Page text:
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Transitioning to Life after High School: Resources

Online Transition Guide

5/22/2019 10:00:52 AM

ASL version

If you are DeafBlind or prefer to watch the video in a slow-paced, high contrast format, watch the DeafBlind friendly ASL version instead. 

English version

Hello, high school students! What do you plan to do after graduation? How do you prepare to transition out of high school to college or work?

Have you seen the Transition Guide online? It provides resources and information on services and supports available to high school students who are transitioning to post-graduate life. You can download the guide (the URL will be shared at the end of this video).

The Guide

The guide was created by representatives of state agencies, schools, and community organizations who work together to improve education and employment outcomes for students who are deaf, deafblind, and hard of hearing. The guide was designed to help students like you, as well as teachers and families, learn how to navigate employment, education, and independent living resources!

Examples of how you can use the guide.

If you are thinking about employment, but it might affect your social security benefits, such as SSI, you can contact the Social Security Administration. You can also find answers to your questions at the Disability Benefits 101 website, which provides information and tools about employment and benefits.

Did you know that every high school in Minnesota has a VR counselor assigned to it? Please get connected with Vocational Rehabilitation Services. They have counselors ready to provide career assessments, job exploration and placement services, interpreters for interviews, job coaching and supports available if you qualify. Career Force locations (formerly known as the Work Force Centers) are all over Minnesota and online for help as well.

If you want to go to school after you graduate, you can talk to your high school guidance counselor or someone who is in the transition program if your school has one. Additionally, check the guide for tips and suggestions about post-secondary education. You can also reach out to the college that you’re interested in and ask to talk to someone from that particular program. Make sure you have the grades and test scores necessary to apply!

If you’re not interested in college, there are other education and training options available. You can take local community education courses in your area. Or you can find a short-term training program, which may be able to give you the skills needed to obtain a job in your area of interest. Or you can join an employment training program, such as Goodwill or the American Red Cross, which may also provide you necessary training to obtain a job. Or you could find some free classes that are offered for adults through Adult Basic Education.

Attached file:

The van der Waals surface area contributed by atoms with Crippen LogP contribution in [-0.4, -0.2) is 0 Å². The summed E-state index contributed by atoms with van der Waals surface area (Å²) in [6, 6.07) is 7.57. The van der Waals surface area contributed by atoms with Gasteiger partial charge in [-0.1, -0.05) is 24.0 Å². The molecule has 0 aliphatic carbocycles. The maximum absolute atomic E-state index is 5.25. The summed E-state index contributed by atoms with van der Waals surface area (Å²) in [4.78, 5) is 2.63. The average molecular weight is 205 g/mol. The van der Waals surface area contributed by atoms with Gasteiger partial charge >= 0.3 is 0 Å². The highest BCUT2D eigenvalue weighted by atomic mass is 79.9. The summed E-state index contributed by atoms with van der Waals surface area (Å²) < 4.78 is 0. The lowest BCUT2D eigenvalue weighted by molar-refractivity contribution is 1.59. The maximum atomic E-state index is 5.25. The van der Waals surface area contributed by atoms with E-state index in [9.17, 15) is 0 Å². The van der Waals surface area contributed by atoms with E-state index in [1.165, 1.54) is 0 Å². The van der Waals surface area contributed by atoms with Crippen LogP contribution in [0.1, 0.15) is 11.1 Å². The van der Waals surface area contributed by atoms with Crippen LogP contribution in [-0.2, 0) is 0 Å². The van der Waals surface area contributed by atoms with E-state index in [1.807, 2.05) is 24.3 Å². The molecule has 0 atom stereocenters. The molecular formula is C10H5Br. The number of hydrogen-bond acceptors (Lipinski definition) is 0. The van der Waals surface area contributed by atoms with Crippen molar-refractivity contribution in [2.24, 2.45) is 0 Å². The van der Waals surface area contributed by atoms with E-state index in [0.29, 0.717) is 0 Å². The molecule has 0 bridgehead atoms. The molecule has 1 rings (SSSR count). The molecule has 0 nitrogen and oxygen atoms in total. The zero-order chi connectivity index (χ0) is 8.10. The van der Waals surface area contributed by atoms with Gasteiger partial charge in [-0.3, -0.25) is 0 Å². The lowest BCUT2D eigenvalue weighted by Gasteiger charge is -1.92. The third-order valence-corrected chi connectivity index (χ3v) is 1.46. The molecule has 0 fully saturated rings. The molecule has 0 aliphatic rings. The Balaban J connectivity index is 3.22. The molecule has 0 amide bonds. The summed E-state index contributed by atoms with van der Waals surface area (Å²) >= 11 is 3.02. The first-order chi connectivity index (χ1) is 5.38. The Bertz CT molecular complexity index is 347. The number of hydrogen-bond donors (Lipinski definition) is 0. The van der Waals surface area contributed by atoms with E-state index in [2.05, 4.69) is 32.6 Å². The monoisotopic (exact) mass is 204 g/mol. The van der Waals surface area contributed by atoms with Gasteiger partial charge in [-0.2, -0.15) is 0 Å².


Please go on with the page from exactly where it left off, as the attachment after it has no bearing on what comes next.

If you are looking for housing, check out the Additional Considerations page of the guide under “housing assistance.”

Information about financial aid.

Do you need a way to pay for college or an education or training program?

Did you know you can apply for FAFSA (Free Application for Student Aid) to see what kind of financial aid you will be offered for your program? The deadline for Minnesota this year is October 1. 

Another option is to take out student loans, which you will have to pay back over time. But while you are in school, you don’t have to make payments on your loans.

If you are eligible for Vocational Rehabilitation Services (VRS), they may be able to provide financial assistance for your education, if it is needed to obtain your employment goal. They may be able to provide financial assistance for assistive technology if that is part of your employment plan with them.

If relevant to you, there is also State Services for the Blind (SSB) that can provide support to you if needed.

Please review the guide and watch the videos.

Each page on the guide has great information and most of the pages have videos. Some of the videos are messages from professionals working with students like you, and some of the videos show young adults who are deaf and hard of hearing, also just like you. They describe how to use the guide and their experiences and their journeys.

Please review the guide with your family and teachers as you plan your future.

Guide to Adult Services

One page of the Transition Guide is especially helpful. It is called the “Guide to Adult Services” and has the direct link and contact information about who to contact for each topic such as transportation and housing. The specific page is also designed to be mobile friendly so you can sit with your parents or teacher over the app on a smartphone and get the information you want.

Where to find the Minnesota Transition Guide.

This is an exciting time in your life. You have many support services available in Minnesota. Good luck! You can find the Minnesota Transition Guide for Teachers of Deaf/Hard of Hearing here.

Additional information

  • The Minnesota Commission of the Deaf, DeafBlind & Hard of Hearing thanks the Collaborative Plan stakeholders for developing the Transition Guide, James Paul Beldon for ASL talent, Mark Zangara for voiceover, and Keystone Interpreting Solutions for film production.
  • Special thanks to Elise Knopf for her input.
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